Gen Con Indy 2006 – A Trip Down Memory Lane
Gen Con Indy 2006 – A Trip Down Memory Lane
Written by Mark Smith
Originally Published on August 14, 2006
Much like how May has become synonymous with E3 (at least up until this year), August has held a special place in the hearts of Midwestern RPG gamers with the annual trek to Indianapolis, Indiana for Gen Con, a celebration of all things remotely related to role-playing, whether it be tabletop or electronic.
Ironically, this was my first year attending the Indy show, even though the GCM office is only 50 minutes from the Indy convention center, although I have been to Gen Con once before, in the early-80’s, in Lake Geneva, when AD&D was the only RPG on the block, and thousands of gamers migrated to Wisconsin yearly in hopes of meeting the “master” and possibly playing with the ultimate Dungeon Master.
Back in the 80’s I was a hardcore role-player, or rather the DM of my own local group of players as well as starting the first unofficial AD&D group at Purdue University, at least until university officials deemed the game “too controversial”, at which point we moved to the basement of a nearby frat house.
These were the final years of my role-playing career that had been a part of my life since 1976 when I purchased one of the very first “Dungeons & Dragons” games. At that time D&D was basically a few pamphlets and some starter dice in a zip-lock bag at the local hobby shop.
I quickly became addicted to the game and everything about it, and by 1983 I quite literally owned every TSR and Judges Guild product ever made including every single lead figure, all of which I meticulous hand painted. Of course it helped that I worked at the campus record store and was in charge of ordering and maintaining their role-playing section.
I was “the mobile DM” in my town, and if you looked in my trunk on any given weekend you’d think I had just ransacked Gen Con for everything they had on display. That was the extent of my collection and my addiction. Then, sometime in 1985, for reasons that are still unclear, I sold my entire collection to one of my players and never DM’d or played again.
With the exception of the occasional RPG on computer or console, I have managed to keep my distance from AD&D and all the other RPG games that have sprung up over the past 21 years, so going to Gen Con 2006 was nearly as shocking as the first time I went to E3. I had no idea the extent of this hobby and how it had grown, the hundreds of games, mini’s, cards, artwork, fan fiction, movies, and yes, even a few computer games. What I can barely remember as a ragtag group of outcasts in Wisconsin, hoping to catch a glimpse of Gary G. and play the latest module has now turned into one of the biggest events of the year.
Unlike E3, which is all about the media, Gen Con is all about the gamers. Only a fraction of the convention center is used for booth space and corporate shills. The rest of the massive halls are just a matrix of tables and chairs dedicated to hundreds of RPG titles that range from Magic the Gathering card-style games to elaborate miniature reenactments of Star Wars Battle of Hoth.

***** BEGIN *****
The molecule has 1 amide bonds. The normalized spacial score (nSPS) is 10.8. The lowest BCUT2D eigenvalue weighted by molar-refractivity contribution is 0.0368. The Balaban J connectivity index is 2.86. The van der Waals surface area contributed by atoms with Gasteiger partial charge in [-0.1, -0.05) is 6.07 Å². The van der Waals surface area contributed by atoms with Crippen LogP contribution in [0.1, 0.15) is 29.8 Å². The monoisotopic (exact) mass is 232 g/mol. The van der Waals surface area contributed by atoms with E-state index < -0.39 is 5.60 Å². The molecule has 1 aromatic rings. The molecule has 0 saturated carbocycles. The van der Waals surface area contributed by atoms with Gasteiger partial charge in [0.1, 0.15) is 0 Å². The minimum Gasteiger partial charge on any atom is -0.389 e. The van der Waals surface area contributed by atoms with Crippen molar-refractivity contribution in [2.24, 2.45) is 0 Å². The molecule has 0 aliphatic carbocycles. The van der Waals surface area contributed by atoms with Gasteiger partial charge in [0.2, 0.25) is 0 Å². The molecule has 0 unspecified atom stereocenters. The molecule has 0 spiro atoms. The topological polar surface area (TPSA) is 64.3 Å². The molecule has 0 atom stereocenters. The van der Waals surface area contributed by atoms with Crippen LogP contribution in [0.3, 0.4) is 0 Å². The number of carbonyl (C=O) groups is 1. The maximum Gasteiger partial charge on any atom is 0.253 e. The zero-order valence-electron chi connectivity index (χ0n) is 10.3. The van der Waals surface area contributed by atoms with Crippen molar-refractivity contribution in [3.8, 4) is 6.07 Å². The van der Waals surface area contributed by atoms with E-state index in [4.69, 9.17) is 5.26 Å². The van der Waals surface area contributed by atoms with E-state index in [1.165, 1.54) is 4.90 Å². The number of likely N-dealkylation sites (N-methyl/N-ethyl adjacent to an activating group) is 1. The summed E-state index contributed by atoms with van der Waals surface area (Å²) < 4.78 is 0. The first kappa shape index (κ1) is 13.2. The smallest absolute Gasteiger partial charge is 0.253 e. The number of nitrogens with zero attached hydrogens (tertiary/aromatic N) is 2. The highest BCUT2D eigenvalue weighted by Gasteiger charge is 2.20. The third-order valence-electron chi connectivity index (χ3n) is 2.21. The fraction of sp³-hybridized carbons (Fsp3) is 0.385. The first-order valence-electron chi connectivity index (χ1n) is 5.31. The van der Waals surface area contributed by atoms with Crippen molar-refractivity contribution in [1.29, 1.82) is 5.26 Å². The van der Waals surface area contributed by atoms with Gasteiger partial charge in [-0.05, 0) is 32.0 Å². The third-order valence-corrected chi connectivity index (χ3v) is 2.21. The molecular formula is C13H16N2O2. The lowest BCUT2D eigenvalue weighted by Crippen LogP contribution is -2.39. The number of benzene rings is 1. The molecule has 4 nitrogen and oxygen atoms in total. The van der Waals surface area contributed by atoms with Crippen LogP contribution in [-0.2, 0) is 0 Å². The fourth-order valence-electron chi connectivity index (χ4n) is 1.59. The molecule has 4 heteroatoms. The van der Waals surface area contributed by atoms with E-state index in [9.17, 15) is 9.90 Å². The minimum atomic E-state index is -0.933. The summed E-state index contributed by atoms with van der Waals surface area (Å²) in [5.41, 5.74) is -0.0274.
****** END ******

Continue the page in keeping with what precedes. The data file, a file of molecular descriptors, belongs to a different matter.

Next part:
Gamers go to Gen Con to play, trade, and buy games; primarily tabletop games, which made this electronic gamer feel slightly out of place, as I diligently searched for anything with a keyboard and a monitor. It didn’t take long to locate the few computer and console games on display.
Simon & Schuster was showing off the latest incarnation of EVE Online, their epic space MMORPG, which was surprisingly more advanced than what I had seen at E3 a few months ago. This game continues to grow in size, complexity, and sheer wonder each year.
Sierra was showing their amazing action-adventure title, Eragon on both the PS2 and Xbox 360. It wasn’t really an RPG, but it did have a dragon in it – close enough. This was the first time I actually got to play the game and it is shaping up to be one of the better console titles to ship this holiday season. I dare say, it ranks right up there with God of War. It is not only gorgeous; it is truly fun to play.
Atari made a last-minute appearance at the Indy Gen Con just in time to show off their new Neverwinter Nights 2 for PC and Dungeons & Dragons Tactics for the Sony PSP. Both games are brilliant and beyond the scope of this wrap-up coverage, so look for more in-depth previews of these two titles shortly.
Of course the highlight of the show was getting to meet the cast and crew of the new indie flick, GAMERS. If you haven’t seen this movie you don’t know what you are missing. You can read our review if you want or just take my word for it and go watch this movie RIGHT NOW. If you have every held a d20 in your hand, you must see this movie.
We even got to sit in on one of the screenings of the film at the hotel across the street from Gen Con. I had already seen the movie a few dozen times prior to the public screening, but it was reassuring to know that there are other people out there as twisted as me that laughed and groaned in all the right places.
I only attended two of the four days that the show was going on, but by design, this show is targeted for those who are actively into playing these RPG games, and I had pretty much seen everything I needed to by the end of day two. That certainly didn’t stop thousands of other gamers from invading Indy to cast their dice in hundreds of tournaments going on throughout the weekend.
It’s amazing just how big role-playing has become. Even since returning from the Indy Gen Con, I have already gotten word of more Gen Cons in California and Australia. And even though I might have kicked the RPG habit, it’s pretty safe to say that role-playing is here to stay, and there is no better place to sample the energy of the games and the people who play them than Gen Con.
See you next year in Indy…